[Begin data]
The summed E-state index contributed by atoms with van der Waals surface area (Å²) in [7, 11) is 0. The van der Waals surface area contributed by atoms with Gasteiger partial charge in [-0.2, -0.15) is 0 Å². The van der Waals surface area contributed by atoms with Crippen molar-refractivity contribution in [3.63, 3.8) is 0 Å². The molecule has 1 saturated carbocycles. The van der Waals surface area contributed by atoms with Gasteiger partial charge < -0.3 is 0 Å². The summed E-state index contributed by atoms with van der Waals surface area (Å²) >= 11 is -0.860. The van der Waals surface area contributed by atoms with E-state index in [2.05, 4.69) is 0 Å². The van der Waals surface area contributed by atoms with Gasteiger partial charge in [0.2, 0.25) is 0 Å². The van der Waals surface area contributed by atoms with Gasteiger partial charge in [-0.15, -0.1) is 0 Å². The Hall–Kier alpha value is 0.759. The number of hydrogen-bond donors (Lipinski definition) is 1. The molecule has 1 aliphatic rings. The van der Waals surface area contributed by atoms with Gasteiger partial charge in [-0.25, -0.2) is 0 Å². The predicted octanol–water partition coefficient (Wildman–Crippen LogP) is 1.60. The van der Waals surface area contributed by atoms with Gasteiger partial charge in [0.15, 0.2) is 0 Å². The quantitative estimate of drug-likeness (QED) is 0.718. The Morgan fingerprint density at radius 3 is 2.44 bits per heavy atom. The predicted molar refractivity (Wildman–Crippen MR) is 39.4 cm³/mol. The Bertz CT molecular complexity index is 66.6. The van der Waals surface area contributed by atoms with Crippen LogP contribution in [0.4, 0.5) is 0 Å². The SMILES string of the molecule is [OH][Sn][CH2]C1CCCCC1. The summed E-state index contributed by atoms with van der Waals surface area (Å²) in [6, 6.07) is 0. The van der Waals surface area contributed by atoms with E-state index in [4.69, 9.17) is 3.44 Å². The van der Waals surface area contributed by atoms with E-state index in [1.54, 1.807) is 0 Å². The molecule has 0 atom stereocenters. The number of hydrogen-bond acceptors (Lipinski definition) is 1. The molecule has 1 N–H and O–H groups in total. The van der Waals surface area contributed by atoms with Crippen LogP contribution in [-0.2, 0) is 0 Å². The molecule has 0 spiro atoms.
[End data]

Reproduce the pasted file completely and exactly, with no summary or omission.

The summed E-state index contributed by atoms with van der Waals surface area (Å²) in [7, 11) is 0. The van der Waals surface area contributed by atoms with Gasteiger partial charge in [-0.2, -0.15) is 0 Å². The van der Waals surface area contributed by atoms with Crippen molar-refractivity contribution in [3.63, 3.8) is 0 Å². The molecule has 1 saturated carbocycles. The van der Waals surface area contributed by atoms with Gasteiger partial charge < -0.3 is 0 Å². The summed E-state index contributed by atoms with van der Waals surface area (Å²) >= 11 is -0.860. The van der Waals surface area contributed by atoms with E-state index in [2.05, 4.69) is 0 Å². The van der Waals surface area contributed by atoms with Gasteiger partial charge in [0.2, 0.25) is 0 Å². The van der Waals surface area contributed by atoms with Gasteiger partial charge in [-0.15, -0.1) is 0 Å². The Hall–Kier alpha value is 0.759. The number of hydrogen-bond donors (Lipinski definition) is 1. The molecule has 1 aliphatic rings. The van der Waals surface area contributed by atoms with Gasteiger partial charge in [-0.25, -0.2) is 0 Å². The predicted octanol–water partition coefficient (Wildman–Crippen LogP) is 1.60. The van der Waals surface area contributed by atoms with Gasteiger partial charge in [0.15, 0.2) is 0 Å². The quantitative estimate of drug-likeness (QED) is 0.718. The Morgan fingerprint density at radius 3 is 2.44 bits per heavy atom. The predicted molar refractivity (Wildman–Crippen MR) is 39.4 cm³/mol. The Bertz CT molecular complexity index is 66.6. The van der Waals surface area contributed by atoms with Crippen LogP contribution in [0.4, 0.5) is 0 Å². The SMILES string of the molecule is [OH][Sn][CH2]C1CCCCC1. The summed E-state index contributed by atoms with van der Waals surface area (Å²) in [6, 6.07) is 0. The van der Waals surface area contributed by atoms with E-state index in [4.69, 9.17) is 3.44 Å². The van der Waals surface area contributed by atoms with E-state index in [1.54, 1.807) is 0 Å². The molecule has 0 atom stereocenters. The number of hydrogen-bond acceptors (Lipinski definition) is 1. The molecule has 1 N–H and O–H groups in total. The van der Waals surface area contributed by atoms with Crippen LogP contribution in [-0.2, 0) is 0 Å². The molecule has 0 spiro atoms.